Compare any two graphics cards:
GeForce GTX 460 1GB vs GeForce GTX 550 Ti
IntroThe GeForce GTX 460 1GB has core speeds of 675 MHz on the GPU, and 900 MHz on the 1024 MB of GDDR5 memory. It features 336 SPUs along with 56 Texture Address Units and 32 ROPs.
Compare those specs to the GeForce GTX 550 Ti, which features core speeds of 900 MHz on the GPU, and 1026 MHz on the 1024 MB of GDDR5 RAM. It features 192 SPUs along with 32 Texture Address Units and 24 ROPs.
Power Usage and Theoretical Benchmarks
Power Consumption (Max TDP)
As far as performance goes, the GeForce GTX 460 1GB should in theory be a bit better than the GeForce GTX 550 Ti overall. (explain)
Texel RateThe GeForce GTX 460 1GB will be a lot (more or less 31%) better at anisotropic filtering than the GeForce GTX 550 Ti. (explain)
Pixel RateBoth cards have the exact same pixel rate, so theoretically they should perform equally good at at anti-aliasing, and be capable of handling the same resolutions. (explain)
Please note that the above 'benchmarks' are all just theoretical - the results were calculated based on the card's specifications, and real-world performance may (and probably will) vary at least a bit.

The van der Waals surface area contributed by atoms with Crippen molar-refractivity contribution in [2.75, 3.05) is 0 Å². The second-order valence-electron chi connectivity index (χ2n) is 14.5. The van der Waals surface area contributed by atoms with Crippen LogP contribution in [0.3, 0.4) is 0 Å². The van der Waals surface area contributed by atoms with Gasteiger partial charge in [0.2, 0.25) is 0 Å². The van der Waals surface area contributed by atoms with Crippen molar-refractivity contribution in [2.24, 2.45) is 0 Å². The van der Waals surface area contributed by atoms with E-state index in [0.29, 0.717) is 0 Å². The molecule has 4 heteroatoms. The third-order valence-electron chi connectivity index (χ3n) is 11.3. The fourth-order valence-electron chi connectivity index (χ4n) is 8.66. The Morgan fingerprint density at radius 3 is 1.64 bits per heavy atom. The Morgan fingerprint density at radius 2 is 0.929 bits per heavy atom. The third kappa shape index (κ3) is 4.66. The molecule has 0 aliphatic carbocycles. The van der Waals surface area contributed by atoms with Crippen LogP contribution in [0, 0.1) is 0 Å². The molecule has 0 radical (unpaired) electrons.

Please note that the price comparisons are based on search keywords - sometimes it might show cards with very similar names that are not exactly the same as the one chosen in the comparison. We do try to filter out the wrong results as best we can, though.
Memory Bandwidth: Bandwidth is the maximum amount of information (in units of MB per second) that can be transported across the external memory interface in one second. It's worked out by multiplying the card's bus width by its memory clock speed. If the card has DDR type memory, it should be multiplied by 2 again. If it uses DDR5, multiply by 4 instead. The better the bandwidth is, the better the card will be in general. It especially helps with AA, HDR and high resolutions.
Texel Rate: Texel rate is the maximum amount of texture map elements (texels) that are processed per second. This is worked out by multiplying the total number of texture units by the core clock speed of the chip. The higher the texel rate, the better the card will be at texture filtering (anisotropic filtering - AF). It is measured in millions of texels processed in a second.
Pixel Rate: Pixel rate is the maximum amount of pixels the graphics card can possibly write to its local memory in one second - measured in millions of pixels per second. The figure is calculated by multiplying the number of ROPs by the the core clock speed. ROPs (Raster Operations Pipelines - sometimes also referred to as Render Output Units) are responsible for filling the screen with pixels (the image). The actual pixel rate is also dependant on many other factors, most notably the memory bandwidth - the lower the memory bandwidth is, the lower the potential to get to the max fill rate.